- Define business goals: Before getting started with data collection, companies should clearly define their motivation and goals. These could be, for example, a better understanding of risks and opportunities related to emissions along the supply chain or better mapping stakeholder needs. However, working with supply chain stakeholders to decarbonize and transition to Net Zero could also be a goal.
- Review the “Accounting and Reporting Principles”: Scope 3 emissions should be recorded according to the principles of “relevance,” “completeness,” “consistency,” “transparency,” and “accuracy” (see Chapter 4 Corporate Value Chain Accounting Reporting Standard).
- Identify scope 3 activities: In advance, the reporting company has to determine which approach (keywords here: “Financial Control” and “Operational Control”) will be applied. The decision should comply with the method used for scope 1 and 2 emissions. This selection may impact how emissions will be accounted for. For example, leased assets may be evaluated as either Scope 1 or Scope 3 emissions, depending on the approach decided before. The next step is identifying all emission categories along the value chain to map activities and data types.
- Scope 3 emissions boundaries: Companies should map their value chain. This step involves mapping Scope 3 categories and activities. In principle, companies should record all Scope 3 emissions but can make exceptions. These exceptions must be pointed out (principle of transparency), and the reporting company has to justify the exceptions. A decisive question in this context can be whether the products produced by the reporting company can be used directly. If so, it is not always possible to conclusively clarify the emissions profile resulting from their use.
- The actual data collection process: The Greenhouse Gas Protocol proposes a four-stage approach. Companies should focus on data points
- that indicate the highest GHG emissions
- that are expected to have the most significant potential for reducing GHG emissions
- that are most relevant to achieving the company’s business goals (see 1).
The goal is to ensure collection with the highest possible data quality for the data points identified above. The prioritizations mentioned above are not exhaustive. In this context, it also has to be clarified whether primary data (e.g. from a supplier) or secondary data (e.g. from an industry average) is used. In any case, the ambition should be to improve data quality over time.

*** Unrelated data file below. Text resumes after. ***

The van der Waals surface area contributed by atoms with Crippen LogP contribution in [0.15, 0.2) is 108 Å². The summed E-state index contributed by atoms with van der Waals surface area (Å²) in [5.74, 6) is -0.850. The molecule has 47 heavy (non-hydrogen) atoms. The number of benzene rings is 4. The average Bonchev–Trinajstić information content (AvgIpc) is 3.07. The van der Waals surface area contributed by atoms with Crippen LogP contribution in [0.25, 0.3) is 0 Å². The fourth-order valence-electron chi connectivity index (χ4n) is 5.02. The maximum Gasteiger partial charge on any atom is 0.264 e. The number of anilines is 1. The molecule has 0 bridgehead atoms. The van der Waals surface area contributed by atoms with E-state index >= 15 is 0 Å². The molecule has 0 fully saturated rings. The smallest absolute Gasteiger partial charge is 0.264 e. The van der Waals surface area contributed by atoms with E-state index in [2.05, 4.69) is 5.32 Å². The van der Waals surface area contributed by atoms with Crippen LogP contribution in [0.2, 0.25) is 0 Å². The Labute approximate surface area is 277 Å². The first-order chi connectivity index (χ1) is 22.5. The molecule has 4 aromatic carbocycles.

- Allocate emissions: Allocating emissions becomes a topic if, for example, one factory manufactures more than one product. If the total amount of emissions is available, those emissions will have to be distributed or allocated to the individual products. The GHG Protocol offers a decision tree to determine whether an allocation is needed and, if so, gives recommendations on allocating the emissions.
- Target setting and tracking: The reporting company will first have to establish a baseline to track its emission-related goals. The emission reduction goals are then measured against this baseline year. Finally, the reduction targets are measured relative to this baseline. The reduction targets are closely related to the previously defined company targets (see 1). They can, for example, refer to the reduction of the total amount of Scope 3 emissions or individual Scope 3 emission categories. However, the baseline must remain consistent. So in the event of significant changes (e.g. M&A), the baseline has to be recalculated and adjusted.
- Reporting: Reporting on Scope 3 emissions are carried out under the scope and specifications set out in the GHG Protocol. Among other things, this means that Scope 3 emissions must be listed separately and broken down by category. The aim is to provide external users with the opportunity to obtain comprehensive information. In this context, it is also possible to include supplementary information in the report.
Opportunities and challenges
The accounting of Scope 3 emissions is associated with many challenges. However, it is essential to remember that there are opportunities too.
Is it better to focus only on Scope 1 and 2 emissions?
There is no question that Scope 1 and 2 emissions are easier to account for. But a complete, or at least sufficiently complete, picture of a company’s CO₂ emissions will not be possible by focusing exclusively on these two categories. Precisely because Scope 3 emissions often account for the majority of a company’s CO₂ emissions, it is worth taking a closer look at the topic.
The challenge of double counting